Tuesday, July 30, 2013

Art of Fly Fishing

Visit most any stream or lake in the Pacific Northwest and few anglers will be found casting an artificial fly lure.  Exception will be those bodies of waters set aside by law for fly fishing only.  It's not an easy method to lure a fish into grabbing your offering.  The cast may be a long one and factors such as wind,  brush behind the caster and type of water in front can be a problem. The lure has to be presented in a way that looks natural.  A sloppy slam of the artificial bug on the surface won't entice even the hungriest of fish.  But, the fish that does succumb to the lure provides a great thrill, no matter how large or small the fish is.

When I was 12 years old my father paid the astronomical sum of $100 for a series of lessons from a supposed fly casting champion.  That was in 1936 and the lessons were taught at a pond in Portland's  Laurelhust park.  After each lesson he would rush home, mom and I would get out our new fly rods and he would pass on his new knowledge to us.  That part was good.

From there on it was a matter of trial and error on which artificial flies to use and how to use them.  There were some tried-and-true favorites that worked on many bodies of water for us.  There were the Coachman bucktails, Caddis bucktails, mosquito,  Blue Upright and one very favorite, Queen O' The  Water.
Dad and mom had a business where they could leave work any afternoon or weekend to go fishing and we did that a lot during the summer months.  Not far away was the Clackamas river above the town of Estacada which, back then, was crystal clear and only lightly fished.   We gained most of  our knowledge through experience on that stream.  I can still remember vividly the day I stood on a small rock above the pool, laid a dry fly out perfectly on the water and watched a trout rise up like a bubble from the depths to swallow that fly.

Then there was the time on one of the small lakes in the 8-lake Basin where I kept casting to a trout alongside a partially sunken log who would flash up at it each cast but then spook.  Finally, one cast was slightly misplaced with the fly landing on top of the log.  It laid there for a moment then rolled off.  That little guy gobbled it immediately.  I gently released him to do some more growing.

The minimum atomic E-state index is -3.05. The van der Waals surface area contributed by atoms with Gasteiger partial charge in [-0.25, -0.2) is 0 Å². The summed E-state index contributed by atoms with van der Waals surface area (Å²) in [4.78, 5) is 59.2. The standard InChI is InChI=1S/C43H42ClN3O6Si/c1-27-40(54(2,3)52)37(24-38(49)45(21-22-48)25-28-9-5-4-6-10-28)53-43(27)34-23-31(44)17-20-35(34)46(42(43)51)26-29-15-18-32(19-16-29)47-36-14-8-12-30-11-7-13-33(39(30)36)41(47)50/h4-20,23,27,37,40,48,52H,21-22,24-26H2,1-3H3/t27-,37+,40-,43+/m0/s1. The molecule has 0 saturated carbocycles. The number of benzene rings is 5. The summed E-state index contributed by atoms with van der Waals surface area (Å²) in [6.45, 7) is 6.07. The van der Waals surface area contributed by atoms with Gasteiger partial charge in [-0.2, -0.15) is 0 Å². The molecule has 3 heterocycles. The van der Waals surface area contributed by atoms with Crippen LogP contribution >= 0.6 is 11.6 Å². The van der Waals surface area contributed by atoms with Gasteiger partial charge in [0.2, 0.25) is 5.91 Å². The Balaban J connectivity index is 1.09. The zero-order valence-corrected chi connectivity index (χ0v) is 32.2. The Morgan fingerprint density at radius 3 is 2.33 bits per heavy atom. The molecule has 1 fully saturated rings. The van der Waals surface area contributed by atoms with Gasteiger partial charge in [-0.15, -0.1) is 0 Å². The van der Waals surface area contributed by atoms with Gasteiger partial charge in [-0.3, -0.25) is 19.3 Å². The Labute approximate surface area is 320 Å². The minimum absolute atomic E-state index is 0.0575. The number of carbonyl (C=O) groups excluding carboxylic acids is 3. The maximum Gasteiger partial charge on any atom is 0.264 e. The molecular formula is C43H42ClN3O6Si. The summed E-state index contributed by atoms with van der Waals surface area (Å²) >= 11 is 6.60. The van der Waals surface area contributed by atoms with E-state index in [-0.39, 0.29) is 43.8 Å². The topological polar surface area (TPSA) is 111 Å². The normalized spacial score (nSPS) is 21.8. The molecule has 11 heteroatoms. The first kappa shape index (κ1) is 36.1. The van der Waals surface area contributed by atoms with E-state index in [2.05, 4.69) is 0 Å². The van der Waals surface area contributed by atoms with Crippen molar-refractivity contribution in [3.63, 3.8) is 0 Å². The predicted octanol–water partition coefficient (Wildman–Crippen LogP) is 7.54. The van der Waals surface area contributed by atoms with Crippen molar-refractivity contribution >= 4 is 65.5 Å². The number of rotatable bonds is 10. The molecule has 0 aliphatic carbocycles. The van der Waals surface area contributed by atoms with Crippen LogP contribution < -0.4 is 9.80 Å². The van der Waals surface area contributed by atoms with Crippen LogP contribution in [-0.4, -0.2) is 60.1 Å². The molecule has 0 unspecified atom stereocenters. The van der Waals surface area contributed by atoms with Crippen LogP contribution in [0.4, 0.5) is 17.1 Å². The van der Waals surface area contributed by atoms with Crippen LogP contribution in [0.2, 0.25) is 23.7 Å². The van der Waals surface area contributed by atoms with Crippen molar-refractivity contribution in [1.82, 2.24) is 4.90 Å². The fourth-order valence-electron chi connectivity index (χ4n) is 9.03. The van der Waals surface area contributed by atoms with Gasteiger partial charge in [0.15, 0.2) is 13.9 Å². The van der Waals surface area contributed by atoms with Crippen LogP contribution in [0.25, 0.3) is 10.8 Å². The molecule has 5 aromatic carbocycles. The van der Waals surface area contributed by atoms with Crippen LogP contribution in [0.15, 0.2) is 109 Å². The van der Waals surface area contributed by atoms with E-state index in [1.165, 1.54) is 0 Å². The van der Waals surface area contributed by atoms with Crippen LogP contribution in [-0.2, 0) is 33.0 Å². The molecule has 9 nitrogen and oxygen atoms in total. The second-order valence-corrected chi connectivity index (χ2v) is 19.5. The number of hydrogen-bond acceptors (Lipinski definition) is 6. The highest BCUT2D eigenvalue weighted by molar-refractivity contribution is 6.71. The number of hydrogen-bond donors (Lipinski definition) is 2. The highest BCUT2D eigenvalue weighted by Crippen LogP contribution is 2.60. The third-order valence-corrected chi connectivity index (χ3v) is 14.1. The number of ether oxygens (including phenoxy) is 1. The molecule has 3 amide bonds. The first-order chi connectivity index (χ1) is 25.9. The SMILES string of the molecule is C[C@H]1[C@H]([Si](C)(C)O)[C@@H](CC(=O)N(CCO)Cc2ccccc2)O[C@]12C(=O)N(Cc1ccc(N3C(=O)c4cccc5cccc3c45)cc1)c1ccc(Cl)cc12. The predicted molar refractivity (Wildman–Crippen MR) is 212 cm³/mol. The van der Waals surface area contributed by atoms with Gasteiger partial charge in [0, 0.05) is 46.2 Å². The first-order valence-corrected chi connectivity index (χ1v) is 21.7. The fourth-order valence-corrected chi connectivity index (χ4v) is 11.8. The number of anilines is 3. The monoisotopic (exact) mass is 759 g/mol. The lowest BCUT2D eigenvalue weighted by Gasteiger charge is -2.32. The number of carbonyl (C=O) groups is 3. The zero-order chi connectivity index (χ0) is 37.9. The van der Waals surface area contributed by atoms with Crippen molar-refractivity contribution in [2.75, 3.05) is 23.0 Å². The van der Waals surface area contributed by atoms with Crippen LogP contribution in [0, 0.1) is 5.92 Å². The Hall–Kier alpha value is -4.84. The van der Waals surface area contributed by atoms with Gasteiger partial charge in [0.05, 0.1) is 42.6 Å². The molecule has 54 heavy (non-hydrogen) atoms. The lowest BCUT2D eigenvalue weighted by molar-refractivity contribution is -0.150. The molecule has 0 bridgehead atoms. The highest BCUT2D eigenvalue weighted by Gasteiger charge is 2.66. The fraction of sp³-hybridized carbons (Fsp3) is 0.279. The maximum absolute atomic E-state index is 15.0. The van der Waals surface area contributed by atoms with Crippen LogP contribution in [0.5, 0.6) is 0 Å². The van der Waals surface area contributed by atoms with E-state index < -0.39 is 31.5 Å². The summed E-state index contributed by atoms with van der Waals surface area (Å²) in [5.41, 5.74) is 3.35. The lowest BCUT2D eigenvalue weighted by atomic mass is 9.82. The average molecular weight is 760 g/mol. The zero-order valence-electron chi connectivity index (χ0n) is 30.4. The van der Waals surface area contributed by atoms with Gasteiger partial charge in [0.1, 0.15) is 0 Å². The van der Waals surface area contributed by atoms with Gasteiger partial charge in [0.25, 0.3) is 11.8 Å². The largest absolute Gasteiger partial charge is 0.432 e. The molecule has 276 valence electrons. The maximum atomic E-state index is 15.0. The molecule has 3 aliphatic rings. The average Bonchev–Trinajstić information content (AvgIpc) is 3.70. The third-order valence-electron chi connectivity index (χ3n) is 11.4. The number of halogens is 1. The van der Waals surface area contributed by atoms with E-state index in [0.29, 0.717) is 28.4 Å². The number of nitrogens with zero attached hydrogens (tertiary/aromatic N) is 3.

Although it takes very little finesse and even can be done with a spinning rod is wind drifting a fly on Diamond lake in Central Oregon.  Fred Camp, who had a fly tying business in Salem many years ago, tied a fly called a Freshwater Shrimp, was a killer for that method on that lake.  With a breeze to move us along we got in line between Mount Thebeau (?) and the south lodge and dragged the fly just under the surface.  That method would catch fish when nothing else was working.  I'm sure it will still do the trick today with the right flies.

I have hooked salmon and steelhead on some of Oregon's coastal streams as well as on the Deschutes river in Central Oregon  using artificial flies. On the coast a couple of favorites were the Skykomish Sunrise or  Alsea Special.  A Black Maribou works well on the Deschutes fish.

Species I have not tried with artificial flies are the spinyrays but I'm positive it will work.  

For anyone interested in learning the sport of fly fishing I would recommend any one of many such clubs around the country who promote that art of angling.

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